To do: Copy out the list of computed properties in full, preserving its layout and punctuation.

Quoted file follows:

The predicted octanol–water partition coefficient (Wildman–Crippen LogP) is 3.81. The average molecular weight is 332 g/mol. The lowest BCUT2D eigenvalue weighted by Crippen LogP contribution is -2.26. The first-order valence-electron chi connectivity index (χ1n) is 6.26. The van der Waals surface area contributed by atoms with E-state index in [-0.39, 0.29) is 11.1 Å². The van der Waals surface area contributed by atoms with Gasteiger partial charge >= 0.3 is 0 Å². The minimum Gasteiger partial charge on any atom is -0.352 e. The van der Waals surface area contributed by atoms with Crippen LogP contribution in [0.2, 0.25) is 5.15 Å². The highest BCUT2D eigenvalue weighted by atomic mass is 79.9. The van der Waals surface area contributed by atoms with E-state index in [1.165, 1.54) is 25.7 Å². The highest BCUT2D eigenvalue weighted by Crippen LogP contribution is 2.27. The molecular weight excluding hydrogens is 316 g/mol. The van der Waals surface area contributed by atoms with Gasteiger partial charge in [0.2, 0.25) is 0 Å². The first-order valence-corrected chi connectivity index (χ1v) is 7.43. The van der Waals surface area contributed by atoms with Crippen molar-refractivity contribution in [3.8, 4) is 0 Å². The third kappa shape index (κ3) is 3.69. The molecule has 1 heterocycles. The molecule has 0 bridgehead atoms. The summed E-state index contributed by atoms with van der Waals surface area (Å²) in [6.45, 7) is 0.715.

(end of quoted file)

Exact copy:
The predicted octanol–water partition coefficient (Wildman–Crippen LogP) is 3.81. The average molecular weight is 332 g/mol. The lowest BCUT2D eigenvalue weighted by Crippen LogP contribution is -2.26. The first-order valence-electron chi connectivity index (χ1n) is 6.26. The van der Waals surface area contributed by atoms with E-state index in [-0.39, 0.29) is 11.1 Å². The van der Waals surface area contributed by atoms with Gasteiger partial charge >= 0.3 is 0 Å². The minimum Gasteiger partial charge on any atom is -0.352 e. The van der Waals surface area contributed by atoms with Crippen LogP contribution in [0.2, 0.25) is 5.15 Å². The highest BCUT2D eigenvalue weighted by atomic mass is 79.9. The van der Waals surface area contributed by atoms with E-state index in [1.165, 1.54) is 25.7 Å². The highest BCUT2D eigenvalue weighted by Crippen LogP contribution is 2.27. The molecular weight excluding hydrogens is 316 g/mol. The van der Waals surface area contributed by atoms with Gasteiger partial charge in [0.2, 0.25) is 0 Å². The first-order valence-corrected chi connectivity index (χ1v) is 7.43. The van der Waals surface area contributed by atoms with Crippen molar-refractivity contribution in [3.8, 4) is 0 Å². The third kappa shape index (κ3) is 3.69. The molecule has 1 heterocycles. The molecule has 0 bridgehead atoms. The summed E-state index contributed by atoms with van der Waals surface area (Å²) in [6.45, 7) is 0.715.